The latest Ipsos Political Monitor, taken 22-29 June (before the resignations of Rishi Sunak and Sajid Javid), shows likeability ratings of both the Prime Minister and his party falling since September to their lowest point under his tenure, as Britons say they “like” Keir Starmer more than Boris Johnson (38% vs. 27%), and the Labour party more than the Conservatives (by 44% to 32%).
One in four (27%) say they like Boris Johnson, with his numbers falling 12 points since last September, while two in three (67%) say they do not like him, up 14 points.
The fall in the Conservative party’s ratings is more muted (-4) but its popularity is lower than it has ever been in the last decade. Mr Johnson’s likeability score is lower than ever achieved by Theresa May (38%) or David Cameron (35%) whilst in office – the last Prime Minister to have figures as low as this was Gordon Brown in July 2008 (29%). Although Gordon Brown recovered in the run-up to the 2010 General Election, he remained less liked than his opponent David Cameron.
Half (50%), say they do not like Mr Starmer, which is a slowly worsening trend over his time as leader. The proportion now saying they like him is comparable to the highest achieved by Gordon Brown (36%) and Ed Miliband (37%) during their tenure. It is lower than Jeremy Corbyn’s peak in September 2017 (46%), but better than the lows Mr Corbyn received in 2018-2019 (reaching 23% in November 2019). He remains slightly less liked than the Labour party itself (44%) which is little changed since last September.
Elsewhere, looking at their most recent satisfaction scores, around a quarter are say they satisfied with the Government (23%, down three points over the month) and Boris Johnson (25%, down 3). Seven in ten (69%) are dissatisfied with both (up 3 and 5 points respectively).
Johnson’s net satisfaction score of -44 is back to the lowest level he has received as Prime Minister in January (when it was -46) and is comparable to Theresa May’s (-44) and John Major’s (-46) at a similar point into office. Two in three Conservative (67%) supporters, though, remain happy with him.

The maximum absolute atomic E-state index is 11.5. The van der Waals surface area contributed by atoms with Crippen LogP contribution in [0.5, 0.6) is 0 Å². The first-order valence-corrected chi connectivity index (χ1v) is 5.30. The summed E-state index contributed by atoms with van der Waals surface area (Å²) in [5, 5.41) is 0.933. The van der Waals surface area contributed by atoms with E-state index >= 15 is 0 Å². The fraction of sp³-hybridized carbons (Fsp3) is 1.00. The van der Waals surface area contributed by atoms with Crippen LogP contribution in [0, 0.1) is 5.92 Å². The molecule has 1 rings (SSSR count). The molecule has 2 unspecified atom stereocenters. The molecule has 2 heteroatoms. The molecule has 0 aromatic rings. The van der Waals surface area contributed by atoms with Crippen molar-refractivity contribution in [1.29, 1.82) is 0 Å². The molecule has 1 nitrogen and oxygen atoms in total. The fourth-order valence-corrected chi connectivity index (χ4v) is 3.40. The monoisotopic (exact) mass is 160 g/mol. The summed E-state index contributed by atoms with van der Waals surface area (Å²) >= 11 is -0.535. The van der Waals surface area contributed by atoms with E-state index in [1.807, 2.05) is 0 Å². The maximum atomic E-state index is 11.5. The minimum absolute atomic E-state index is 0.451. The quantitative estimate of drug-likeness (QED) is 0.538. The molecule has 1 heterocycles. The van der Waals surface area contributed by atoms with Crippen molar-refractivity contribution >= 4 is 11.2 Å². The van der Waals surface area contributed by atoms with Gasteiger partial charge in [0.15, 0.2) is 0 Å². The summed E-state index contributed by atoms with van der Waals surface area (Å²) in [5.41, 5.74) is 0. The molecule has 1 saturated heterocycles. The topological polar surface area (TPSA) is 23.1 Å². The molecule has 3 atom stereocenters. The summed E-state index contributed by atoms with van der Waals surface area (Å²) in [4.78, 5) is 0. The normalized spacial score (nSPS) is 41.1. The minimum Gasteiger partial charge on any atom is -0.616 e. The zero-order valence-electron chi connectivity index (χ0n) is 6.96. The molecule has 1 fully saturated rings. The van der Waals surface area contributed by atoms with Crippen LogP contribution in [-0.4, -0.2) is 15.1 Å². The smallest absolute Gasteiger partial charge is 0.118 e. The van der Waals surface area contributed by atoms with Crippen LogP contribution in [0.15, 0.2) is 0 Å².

One in three are satisfied with Keir Starmer (32%), against 46% dissatisfied, little changed since last month. Half (52%) of Labour supporters are happy with his performance. Almost three in ten are satisfied with Ed Davey (28%) and the same proportion dissatisfied (28%), whilst two in five have no opinion (43%).
Around half of Britons agree they do not know what either Boris Johnson (47%) or Keir Starmer (53%) stands for. In contrast, almost two in five (37%) say the opposite about the Prime Minister, but around one in four (23%) disagree for the Labour leader – where more are neutral or don’t know. Labour supporters are more likely to say they don’t know what Keir Starmer stands for than Conservative supporters are for Boris Johnson (by 43% to 29%).
Keir Starmer’s figures are worse than previous Labour leader Ed Miliband’s in April 2015 (when 38% said they didn’t know what he stood for) and October 2013 (45%), although in August 2013 half (51%) also felt they didn’t know what the then Labour leader stood for. Boris Johnson’s numbers are worse when compared to David Cameron’s in 2013-2015, when only around one in three said they didn’t know what he stood for.
Gideon Skinner, Head of Politics at Ipsos UK said, “Boris Johnson’s falling public opinion ratings provide the backdrop to the surprise resignations of Rishi Sunak and Sajid Javid, and other members of the Government.
“Satisfaction with the way Mr Johnson is doing his job as Prime Minister is comparable to John Major and Theresa May at this stage, while the last Prime Minister to have likeability scores this low was Gordon Brown in 2008. Mr Johnson was still retaining some support from his own voters, but this was before the fallout of the last few days has landed.
However neither party leader will be very comfortable with their public opinion ratings at the moment. Keir Starmer is struggling to get his vision across – even amongst Labour voters – while his ratings are only average for an Opposition Leader, and behind successful ones like David Cameron and Tony Blair.”